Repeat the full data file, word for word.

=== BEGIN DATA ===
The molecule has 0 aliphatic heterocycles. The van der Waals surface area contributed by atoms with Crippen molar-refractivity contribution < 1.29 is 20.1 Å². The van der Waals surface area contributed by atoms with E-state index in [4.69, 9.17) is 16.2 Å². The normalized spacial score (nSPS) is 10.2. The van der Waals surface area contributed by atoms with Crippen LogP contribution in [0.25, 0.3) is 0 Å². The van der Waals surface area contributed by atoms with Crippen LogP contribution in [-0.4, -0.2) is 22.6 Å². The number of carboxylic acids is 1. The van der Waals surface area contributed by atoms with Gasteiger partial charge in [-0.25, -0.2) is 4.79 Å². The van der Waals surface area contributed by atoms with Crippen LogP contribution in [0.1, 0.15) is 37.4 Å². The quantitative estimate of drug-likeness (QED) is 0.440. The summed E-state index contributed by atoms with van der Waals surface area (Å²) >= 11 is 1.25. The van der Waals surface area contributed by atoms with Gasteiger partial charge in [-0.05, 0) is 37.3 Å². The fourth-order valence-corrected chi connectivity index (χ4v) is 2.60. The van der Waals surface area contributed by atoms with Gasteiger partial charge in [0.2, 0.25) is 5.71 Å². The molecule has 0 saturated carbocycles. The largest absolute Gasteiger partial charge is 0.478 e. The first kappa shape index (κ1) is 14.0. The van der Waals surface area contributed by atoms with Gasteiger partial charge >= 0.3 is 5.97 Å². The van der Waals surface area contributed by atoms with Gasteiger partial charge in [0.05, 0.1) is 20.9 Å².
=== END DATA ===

The molecule has 0 aliphatic heterocycles. The van der Waals surface area contributed by atoms with Crippen molar-refractivity contribution < 1.29 is 20.1 Å². The van der Waals surface area contributed by atoms with E-state index in [4.69, 9.17) is 16.2 Å². The normalized spacial score (nSPS) is 10.2. The van der Waals surface area contributed by atoms with Crippen LogP contribution in [0.25, 0.3) is 0 Å². The van der Waals surface area contributed by atoms with Crippen LogP contribution in [-0.4, -0.2) is 22.6 Å². The number of carboxylic acids is 1. The van der Waals surface area contributed by atoms with Gasteiger partial charge in [-0.25, -0.2) is 4.79 Å². The van der Waals surface area contributed by atoms with Crippen LogP contribution in [0.1, 0.15) is 37.4 Å². The quantitative estimate of drug-likeness (QED) is 0.440. The summed E-state index contributed by atoms with van der Waals surface area (Å²) >= 11 is 1.25. The van der Waals surface area contributed by atoms with Gasteiger partial charge in [-0.05, 0) is 37.3 Å². The fourth-order valence-corrected chi connectivity index (χ4v) is 2.60. The van der Waals surface area contributed by atoms with Gasteiger partial charge in [0.2, 0.25) is 5.71 Å². The molecule has 0 saturated carbocycles. The largest absolute Gasteiger partial charge is 0.478 e. The first kappa shape index (κ1) is 14.0. The van der Waals surface area contributed by atoms with Gasteiger partial charge >= 0.3 is 5.97 Å². The van der Waals surface area contributed by atoms with Gasteiger partial charge in [0.05, 0.1) is 20.9 Å².